The film Czech Dream is a documentation of a large scale hoax. Two university students Vit and Filip managed to convince thousands of Czechs in 2003 that a huge ‘hypermarket’ was going to have the grand opening sale to end all sales. The only catch was that the hypermarket didn’t exist. Through a massive advertising campaign and some very clever media manipulation the two created a buzz based on nothing.
This is basically The Yes Men, except with a narrower scope and bigger budget. The filmmakers are certainly more successful in their outcome (as evidenced by the current affairs debate examining the hoax featuring the Czech Republic’s prime minister), although Vit and Filip don’t have a charm or the bravado of The Yes Men. When confronted by the victims of the scam they look rather frightened and somewhat ill.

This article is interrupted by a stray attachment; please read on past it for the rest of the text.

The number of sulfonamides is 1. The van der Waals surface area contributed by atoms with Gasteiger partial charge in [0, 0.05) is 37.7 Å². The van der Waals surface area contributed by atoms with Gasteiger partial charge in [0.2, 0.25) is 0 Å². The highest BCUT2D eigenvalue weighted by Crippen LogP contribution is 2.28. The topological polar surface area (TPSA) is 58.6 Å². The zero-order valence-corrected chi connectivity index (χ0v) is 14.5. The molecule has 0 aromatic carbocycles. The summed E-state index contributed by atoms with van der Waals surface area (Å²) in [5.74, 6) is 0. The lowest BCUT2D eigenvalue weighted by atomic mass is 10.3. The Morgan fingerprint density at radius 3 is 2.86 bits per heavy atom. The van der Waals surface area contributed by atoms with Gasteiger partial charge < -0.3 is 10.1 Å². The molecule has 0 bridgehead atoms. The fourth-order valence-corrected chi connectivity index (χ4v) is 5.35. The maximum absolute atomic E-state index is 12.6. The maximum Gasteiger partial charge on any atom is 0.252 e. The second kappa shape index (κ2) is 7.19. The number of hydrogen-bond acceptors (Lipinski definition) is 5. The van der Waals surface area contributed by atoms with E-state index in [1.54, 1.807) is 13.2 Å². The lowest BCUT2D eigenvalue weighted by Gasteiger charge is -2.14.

They are much better filmmakers than they are face-to-face conmen, and their creative talents are very strong. The two went at it hammer and tongs with a full-scale marketing and PR campaign that was wonderfully effective (and included a tear-jerking commercial jingle that had the audience cackling with laughter). Czech Dream is very well documented, some of the ‘scenes’ perfectly captured, making one wonder exactly how many takes they recorded to capture the moment cinematically.
In a broader sense the scam tapped into the national consciousness and its concerns about joining the European Union. Many people reacted by comparing the media campaigns of the Czech Dream hypermarket and the government’s ‘vote yes’ campaign. In this sense they were very successful as people started/continued to ask the hard questions of both themselves and the government.
The doco doesn’t shy away from showing the negative impact of Vit and Filip’s actions, which to a certain extent leaves the audience to decide whether what they did was a justifiable social experiment or simply an exercise in making people look stupid.
A brilliantly executed and entertaining documentary.Rating: